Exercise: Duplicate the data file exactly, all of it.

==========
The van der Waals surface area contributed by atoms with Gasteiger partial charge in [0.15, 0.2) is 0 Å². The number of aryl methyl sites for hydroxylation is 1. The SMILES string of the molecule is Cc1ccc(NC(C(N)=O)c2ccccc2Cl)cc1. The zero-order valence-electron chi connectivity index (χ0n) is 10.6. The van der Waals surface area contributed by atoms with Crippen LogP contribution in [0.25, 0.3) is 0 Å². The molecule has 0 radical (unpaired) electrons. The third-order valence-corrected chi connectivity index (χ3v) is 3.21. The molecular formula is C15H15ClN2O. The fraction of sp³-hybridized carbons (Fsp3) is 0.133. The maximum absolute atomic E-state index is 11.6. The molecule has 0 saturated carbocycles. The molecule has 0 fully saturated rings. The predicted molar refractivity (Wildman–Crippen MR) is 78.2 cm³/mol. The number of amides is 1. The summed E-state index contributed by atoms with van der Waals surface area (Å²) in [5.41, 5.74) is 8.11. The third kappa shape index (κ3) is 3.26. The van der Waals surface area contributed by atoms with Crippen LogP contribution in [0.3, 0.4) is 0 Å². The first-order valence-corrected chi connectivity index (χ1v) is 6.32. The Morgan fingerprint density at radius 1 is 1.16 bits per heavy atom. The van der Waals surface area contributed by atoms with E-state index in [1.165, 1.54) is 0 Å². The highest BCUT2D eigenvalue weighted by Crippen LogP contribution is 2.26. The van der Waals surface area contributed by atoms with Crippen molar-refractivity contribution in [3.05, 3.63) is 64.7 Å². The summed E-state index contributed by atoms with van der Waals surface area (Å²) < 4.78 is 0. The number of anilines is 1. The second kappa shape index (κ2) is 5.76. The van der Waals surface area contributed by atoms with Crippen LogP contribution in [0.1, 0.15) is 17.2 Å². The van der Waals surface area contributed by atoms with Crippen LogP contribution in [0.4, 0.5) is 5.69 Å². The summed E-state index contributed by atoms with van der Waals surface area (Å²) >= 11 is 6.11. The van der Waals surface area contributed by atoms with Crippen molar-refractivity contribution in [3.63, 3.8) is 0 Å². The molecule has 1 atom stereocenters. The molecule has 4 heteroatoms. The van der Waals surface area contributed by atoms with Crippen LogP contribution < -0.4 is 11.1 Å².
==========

The van der Waals surface area contributed by atoms with Gasteiger partial charge in [0.15, 0.2) is 0 Å². The number of aryl methyl sites for hydroxylation is 1. The SMILES string of the molecule is Cc1ccc(NC(C(N)=O)c2ccccc2Cl)cc1. The zero-order valence-electron chi connectivity index (χ0n) is 10.6. The van der Waals surface area contributed by atoms with Crippen LogP contribution in [0.25, 0.3) is 0 Å². The molecule has 0 radical (unpaired) electrons. The third-order valence-corrected chi connectivity index (χ3v) is 3.21. The molecular formula is C15H15ClN2O. The fraction of sp³-hybridized carbons (Fsp3) is 0.133. The maximum absolute atomic E-state index is 11.6. The molecule has 0 saturated carbocycles. The molecule has 0 fully saturated rings. The predicted molar refractivity (Wildman–Crippen MR) is 78.2 cm³/mol. The number of amides is 1. The summed E-state index contributed by atoms with van der Waals surface area (Å²) in [5.41, 5.74) is 8.11. The third kappa shape index (κ3) is 3.26. The van der Waals surface area contributed by atoms with Crippen LogP contribution in [0.3, 0.4) is 0 Å². The first-order valence-corrected chi connectivity index (χ1v) is 6.32. The Morgan fingerprint density at radius 1 is 1.16 bits per heavy atom. The van der Waals surface area contributed by atoms with E-state index in [1.165, 1.54) is 0 Å². The highest BCUT2D eigenvalue weighted by Crippen LogP contribution is 2.26. The van der Waals surface area contributed by atoms with Crippen molar-refractivity contribution in [3.05, 3.63) is 64.7 Å². The summed E-state index contributed by atoms with van der Waals surface area (Å²) < 4.78 is 0. The number of anilines is 1. The second kappa shape index (κ2) is 5.76. The van der Waals surface area contributed by atoms with Crippen LogP contribution in [0.1, 0.15) is 17.2 Å². The van der Waals surface area contributed by atoms with Crippen LogP contribution in [0.4, 0.5) is 5.69 Å². The summed E-state index contributed by atoms with van der Waals surface area (Å²) >= 11 is 6.11. The van der Waals surface area contributed by atoms with Crippen molar-refractivity contribution in [3.63, 3.8) is 0 Å². The molecule has 1 atom stereocenters. The molecule has 4 heteroatoms. The van der Waals surface area contributed by atoms with Crippen LogP contribution < -0.4 is 11.1 Å².